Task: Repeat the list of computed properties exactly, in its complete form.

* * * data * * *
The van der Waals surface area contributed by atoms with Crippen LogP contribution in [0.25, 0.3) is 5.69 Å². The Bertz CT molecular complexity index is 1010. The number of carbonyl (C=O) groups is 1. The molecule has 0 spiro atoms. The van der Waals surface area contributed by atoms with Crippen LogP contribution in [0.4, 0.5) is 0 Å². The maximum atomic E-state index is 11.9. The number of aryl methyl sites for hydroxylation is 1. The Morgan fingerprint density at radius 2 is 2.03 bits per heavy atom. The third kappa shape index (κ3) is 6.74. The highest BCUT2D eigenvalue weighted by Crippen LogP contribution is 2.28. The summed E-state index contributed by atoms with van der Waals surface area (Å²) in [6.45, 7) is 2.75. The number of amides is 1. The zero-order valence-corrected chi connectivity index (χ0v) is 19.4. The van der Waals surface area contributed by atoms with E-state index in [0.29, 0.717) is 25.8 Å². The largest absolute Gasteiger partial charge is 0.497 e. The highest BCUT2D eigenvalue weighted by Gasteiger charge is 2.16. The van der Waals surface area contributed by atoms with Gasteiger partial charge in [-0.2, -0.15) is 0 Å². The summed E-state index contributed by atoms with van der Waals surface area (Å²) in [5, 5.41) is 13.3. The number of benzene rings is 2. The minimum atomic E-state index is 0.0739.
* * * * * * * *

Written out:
The van der Waals surface area contributed by atoms with Crippen LogP contribution in [0.25, 0.3) is 5.69 Å². The Bertz CT molecular complexity index is 1010. The number of carbonyl (C=O) groups is 1. The molecule has 0 spiro atoms. The van der Waals surface area contributed by atoms with Crippen LogP contribution in [0.4, 0.5) is 0 Å². The maximum atomic E-state index is 11.9. The number of aryl methyl sites for hydroxylation is 1. The Morgan fingerprint density at radius 2 is 2.03 bits per heavy atom. The third kappa shape index (κ3) is 6.74. The highest BCUT2D eigenvalue weighted by Crippen LogP contribution is 2.28. The summed E-state index contributed by atoms with van der Waals surface area (Å²) in [6.45, 7) is 2.75. The number of amides is 1. The zero-order valence-corrected chi connectivity index (χ0v) is 19.4. The van der Waals surface area contributed by atoms with E-state index in [0.29, 0.717) is 25.8 Å². The largest absolute Gasteiger partial charge is 0.497 e. The highest BCUT2D eigenvalue weighted by Gasteiger charge is 2.16. The van der Waals surface area contributed by atoms with Gasteiger partial charge in [-0.2, -0.15) is 0 Å². The summed E-state index contributed by atoms with van der Waals surface area (Å²) in [5, 5.41) is 13.3. The number of benzene rings is 2. The minimum atomic E-state index is 0.0739.